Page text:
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The small manufacturer of Ready To Run locomotive 00 Works announced back in May 2017 their intention to produce a batch of ex LSWR Drummond 4-4-0 D15s  A number of the versions have now arrived from 00 Works, although as with many of their releases I have not personally ordered one myself (I already have a couple of kit built examples,  that can be seen here in my Talking Stock #17 post along with some further details on the prototype) I am indebted to friend and fellow Southern modeller Tony Teague for once again providing his photographs and comments below.

This release follows on from a number of Southern locomotive produced by the ’00’ Works in the past such as: N15, 700, C, E4, I3 and 0415 Adams Radial classes (although of course some of these have now all been subsequently been announced or produced by the major manufacturers). The level of detail of these models has steadily improved over time, although is still not as high as we see from the likes of Hornby and Bachmann, or from if built carefully from kits. No other ready to run D15 exists although kits have been available in the past  from BEC and PDK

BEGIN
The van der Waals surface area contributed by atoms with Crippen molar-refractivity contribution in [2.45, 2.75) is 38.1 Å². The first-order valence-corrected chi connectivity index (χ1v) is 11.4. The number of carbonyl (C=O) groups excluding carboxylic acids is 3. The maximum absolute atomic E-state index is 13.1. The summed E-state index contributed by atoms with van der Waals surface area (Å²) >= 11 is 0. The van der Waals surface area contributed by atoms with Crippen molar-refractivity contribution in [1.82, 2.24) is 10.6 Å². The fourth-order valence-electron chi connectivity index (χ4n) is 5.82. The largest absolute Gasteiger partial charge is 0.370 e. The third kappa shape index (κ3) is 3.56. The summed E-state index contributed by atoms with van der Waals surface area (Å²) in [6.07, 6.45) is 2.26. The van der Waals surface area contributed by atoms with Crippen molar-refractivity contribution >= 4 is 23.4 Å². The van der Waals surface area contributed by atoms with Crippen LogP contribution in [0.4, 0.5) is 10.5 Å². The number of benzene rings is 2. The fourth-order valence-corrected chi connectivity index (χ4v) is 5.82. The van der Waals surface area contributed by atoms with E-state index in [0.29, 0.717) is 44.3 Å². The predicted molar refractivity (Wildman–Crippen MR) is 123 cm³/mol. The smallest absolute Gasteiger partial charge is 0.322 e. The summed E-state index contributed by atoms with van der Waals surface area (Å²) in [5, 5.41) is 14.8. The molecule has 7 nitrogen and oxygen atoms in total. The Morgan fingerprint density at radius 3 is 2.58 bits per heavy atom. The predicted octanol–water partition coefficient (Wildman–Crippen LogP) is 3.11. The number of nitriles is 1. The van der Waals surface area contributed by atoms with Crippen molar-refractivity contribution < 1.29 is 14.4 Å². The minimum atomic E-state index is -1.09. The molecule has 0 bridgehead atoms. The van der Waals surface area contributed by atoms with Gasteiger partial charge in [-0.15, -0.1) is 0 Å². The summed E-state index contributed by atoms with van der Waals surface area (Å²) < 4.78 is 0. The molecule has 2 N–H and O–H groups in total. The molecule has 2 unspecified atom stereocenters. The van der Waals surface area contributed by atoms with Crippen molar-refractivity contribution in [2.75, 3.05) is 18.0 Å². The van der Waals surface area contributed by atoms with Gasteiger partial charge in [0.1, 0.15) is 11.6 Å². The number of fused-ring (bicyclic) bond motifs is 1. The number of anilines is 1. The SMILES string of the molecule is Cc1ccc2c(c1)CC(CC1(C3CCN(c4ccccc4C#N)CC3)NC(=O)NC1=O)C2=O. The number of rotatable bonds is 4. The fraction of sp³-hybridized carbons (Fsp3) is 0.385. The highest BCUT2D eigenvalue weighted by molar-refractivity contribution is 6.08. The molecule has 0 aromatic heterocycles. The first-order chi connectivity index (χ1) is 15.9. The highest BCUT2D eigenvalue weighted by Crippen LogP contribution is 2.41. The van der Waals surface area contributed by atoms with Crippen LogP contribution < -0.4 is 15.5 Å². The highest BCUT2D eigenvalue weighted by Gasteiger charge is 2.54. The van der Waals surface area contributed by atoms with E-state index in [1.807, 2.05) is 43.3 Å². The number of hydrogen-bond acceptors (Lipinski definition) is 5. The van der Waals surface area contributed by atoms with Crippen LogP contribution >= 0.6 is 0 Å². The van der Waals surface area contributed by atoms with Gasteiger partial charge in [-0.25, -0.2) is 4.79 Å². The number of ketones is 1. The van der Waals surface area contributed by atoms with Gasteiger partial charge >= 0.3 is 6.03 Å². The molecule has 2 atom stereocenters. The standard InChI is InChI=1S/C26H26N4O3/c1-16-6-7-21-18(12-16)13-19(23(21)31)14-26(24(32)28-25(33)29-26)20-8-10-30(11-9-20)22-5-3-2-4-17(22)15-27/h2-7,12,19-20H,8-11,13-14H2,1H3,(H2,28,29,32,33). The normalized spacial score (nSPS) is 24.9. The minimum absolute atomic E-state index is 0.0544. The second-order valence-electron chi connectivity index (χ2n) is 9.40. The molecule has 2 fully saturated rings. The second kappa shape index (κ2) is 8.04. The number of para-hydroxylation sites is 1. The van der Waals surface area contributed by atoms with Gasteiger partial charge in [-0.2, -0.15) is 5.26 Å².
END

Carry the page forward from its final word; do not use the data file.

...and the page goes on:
No. 463 The 00 Works ex LSWR D15 class
Tony advised: Having just taken delivery of the new 00 Works D15 loco in Southern olive green, I am pleased to say that it was extremely well packed, has a lot of weight above the driving wheels and captures the essence of Drummond’s original locomotive. As with 00 Works’ previous Southern loco (the I3 tank) the model has some interior cab detail, and wire handrails, whilst the lined olive livery is very well executed, however, this is a “limited run” RTR loco and at £280 it is not cheap; on this basis there are a number of niggles, some of which could perhaps have easily been resolved. 

A head of view by comparison with OO Works D15 left and kit built PDK version right